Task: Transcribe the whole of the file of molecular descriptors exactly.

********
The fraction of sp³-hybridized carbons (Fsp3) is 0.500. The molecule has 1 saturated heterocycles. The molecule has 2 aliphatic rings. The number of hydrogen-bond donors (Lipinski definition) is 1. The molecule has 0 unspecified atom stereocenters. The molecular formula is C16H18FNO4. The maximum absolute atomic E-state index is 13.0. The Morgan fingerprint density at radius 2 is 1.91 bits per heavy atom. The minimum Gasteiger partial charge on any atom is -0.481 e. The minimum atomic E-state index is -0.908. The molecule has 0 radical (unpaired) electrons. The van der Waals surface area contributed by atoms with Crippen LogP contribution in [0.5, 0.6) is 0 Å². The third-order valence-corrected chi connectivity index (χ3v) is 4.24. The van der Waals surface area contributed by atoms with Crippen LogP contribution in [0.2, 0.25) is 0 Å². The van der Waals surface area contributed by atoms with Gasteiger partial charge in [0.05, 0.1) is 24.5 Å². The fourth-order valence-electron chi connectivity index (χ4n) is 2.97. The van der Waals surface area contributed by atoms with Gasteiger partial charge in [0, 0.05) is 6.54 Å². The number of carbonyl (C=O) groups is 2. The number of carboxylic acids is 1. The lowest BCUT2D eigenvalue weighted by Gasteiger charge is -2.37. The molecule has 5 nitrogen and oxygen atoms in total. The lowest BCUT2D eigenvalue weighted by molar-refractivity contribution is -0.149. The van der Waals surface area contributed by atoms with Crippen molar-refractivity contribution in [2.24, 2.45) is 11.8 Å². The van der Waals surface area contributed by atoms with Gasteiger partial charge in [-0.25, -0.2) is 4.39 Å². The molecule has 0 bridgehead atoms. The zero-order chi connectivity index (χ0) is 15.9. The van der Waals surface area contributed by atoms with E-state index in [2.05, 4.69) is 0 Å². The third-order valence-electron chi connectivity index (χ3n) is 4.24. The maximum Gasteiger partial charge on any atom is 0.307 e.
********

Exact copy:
The fraction of sp³-hybridized carbons (Fsp3) is 0.500. The molecule has 1 saturated heterocycles. The molecule has 2 aliphatic rings. The number of hydrogen-bond donors (Lipinski definition) is 1. The molecule has 0 unspecified atom stereocenters. The molecular formula is C16H18FNO4. The maximum absolute atomic E-state index is 13.0. The Morgan fingerprint density at radius 2 is 1.91 bits per heavy atom. The minimum Gasteiger partial charge on any atom is -0.481 e. The minimum atomic E-state index is -0.908. The molecule has 0 radical (unpaired) electrons. The van der Waals surface area contributed by atoms with Crippen LogP contribution in [0.5, 0.6) is 0 Å². The third-order valence-corrected chi connectivity index (χ3v) is 4.24. The van der Waals surface area contributed by atoms with Crippen LogP contribution in [0.2, 0.25) is 0 Å². The van der Waals surface area contributed by atoms with Gasteiger partial charge in [0.05, 0.1) is 24.5 Å². The fourth-order valence-electron chi connectivity index (χ4n) is 2.97. The van der Waals surface area contributed by atoms with Gasteiger partial charge in [0, 0.05) is 6.54 Å². The number of carbonyl (C=O) groups is 2. The number of carboxylic acids is 1. The lowest BCUT2D eigenvalue weighted by Gasteiger charge is -2.37. The molecule has 5 nitrogen and oxygen atoms in total. The lowest BCUT2D eigenvalue weighted by molar-refractivity contribution is -0.149. The van der Waals surface area contributed by atoms with Crippen molar-refractivity contribution in [2.24, 2.45) is 11.8 Å². The van der Waals surface area contributed by atoms with Gasteiger partial charge in [-0.25, -0.2) is 4.39 Å². The molecule has 0 bridgehead atoms. The zero-order chi connectivity index (χ0) is 15.9. The van der Waals surface area contributed by atoms with E-state index in [2.05, 4.69) is 0 Å². The third-order valence-electron chi connectivity index (χ3n) is 4.24. The maximum Gasteiger partial charge on any atom is 0.307 e.